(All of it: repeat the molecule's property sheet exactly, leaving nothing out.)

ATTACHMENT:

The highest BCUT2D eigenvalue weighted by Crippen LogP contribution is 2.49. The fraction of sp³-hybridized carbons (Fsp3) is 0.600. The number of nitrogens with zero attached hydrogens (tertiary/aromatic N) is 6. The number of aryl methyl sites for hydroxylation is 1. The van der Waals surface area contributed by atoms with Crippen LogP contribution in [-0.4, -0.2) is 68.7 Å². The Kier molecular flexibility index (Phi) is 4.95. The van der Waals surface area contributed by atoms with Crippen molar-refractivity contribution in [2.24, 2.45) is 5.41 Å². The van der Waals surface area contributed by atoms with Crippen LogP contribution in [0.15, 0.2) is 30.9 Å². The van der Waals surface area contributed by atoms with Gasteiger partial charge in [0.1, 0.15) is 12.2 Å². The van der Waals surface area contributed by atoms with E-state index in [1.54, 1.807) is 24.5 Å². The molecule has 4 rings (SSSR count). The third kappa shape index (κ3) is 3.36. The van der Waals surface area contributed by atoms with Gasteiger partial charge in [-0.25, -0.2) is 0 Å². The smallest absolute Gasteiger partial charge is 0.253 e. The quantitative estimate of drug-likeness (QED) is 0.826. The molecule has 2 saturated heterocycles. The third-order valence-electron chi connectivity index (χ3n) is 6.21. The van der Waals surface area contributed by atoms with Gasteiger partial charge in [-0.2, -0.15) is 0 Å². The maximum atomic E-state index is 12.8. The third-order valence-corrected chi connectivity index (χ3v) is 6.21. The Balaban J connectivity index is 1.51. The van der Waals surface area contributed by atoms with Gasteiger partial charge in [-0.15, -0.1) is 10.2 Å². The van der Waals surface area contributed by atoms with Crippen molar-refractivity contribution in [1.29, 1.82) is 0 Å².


The highest BCUT2D eigenvalue weighted by Crippen LogP contribution is 2.49. The fraction of sp³-hybridized carbons (Fsp3) is 0.600. The number of nitrogens with zero attached hydrogens (tertiary/aromatic N) is 6. The number of aryl methyl sites for hydroxylation is 1. The van der Waals surface area contributed by atoms with Crippen LogP contribution in [-0.4, -0.2) is 68.7 Å². The Kier molecular flexibility index (Phi) is 4.95. The van der Waals surface area contributed by atoms with Crippen molar-refractivity contribution in [2.24, 2.45) is 5.41 Å². The van der Waals surface area contributed by atoms with Crippen LogP contribution in [0.15, 0.2) is 30.9 Å². The van der Waals surface area contributed by atoms with Gasteiger partial charge in [0.1, 0.15) is 12.2 Å². The van der Waals surface area contributed by atoms with E-state index in [1.54, 1.807) is 24.5 Å². The molecule has 4 rings (SSSR count). The third kappa shape index (κ3) is 3.36. The van der Waals surface area contributed by atoms with Gasteiger partial charge in [-0.25, -0.2) is 0 Å². The smallest absolute Gasteiger partial charge is 0.253 e. The quantitative estimate of drug-likeness (QED) is 0.826. The molecule has 2 saturated heterocycles. The third-order valence-electron chi connectivity index (χ3n) is 6.21. The van der Waals surface area contributed by atoms with Gasteiger partial charge in [-0.2, -0.15) is 0 Å². The maximum atomic E-state index is 12.8. The third-order valence-corrected chi connectivity index (χ3v) is 6.21. The Balaban J connectivity index is 1.51. The van der Waals surface area contributed by atoms with Gasteiger partial charge in [-0.15, -0.1) is 10.2 Å². The van der Waals surface area contributed by atoms with Crippen molar-refractivity contribution in [1.29, 1.82) is 0 Å².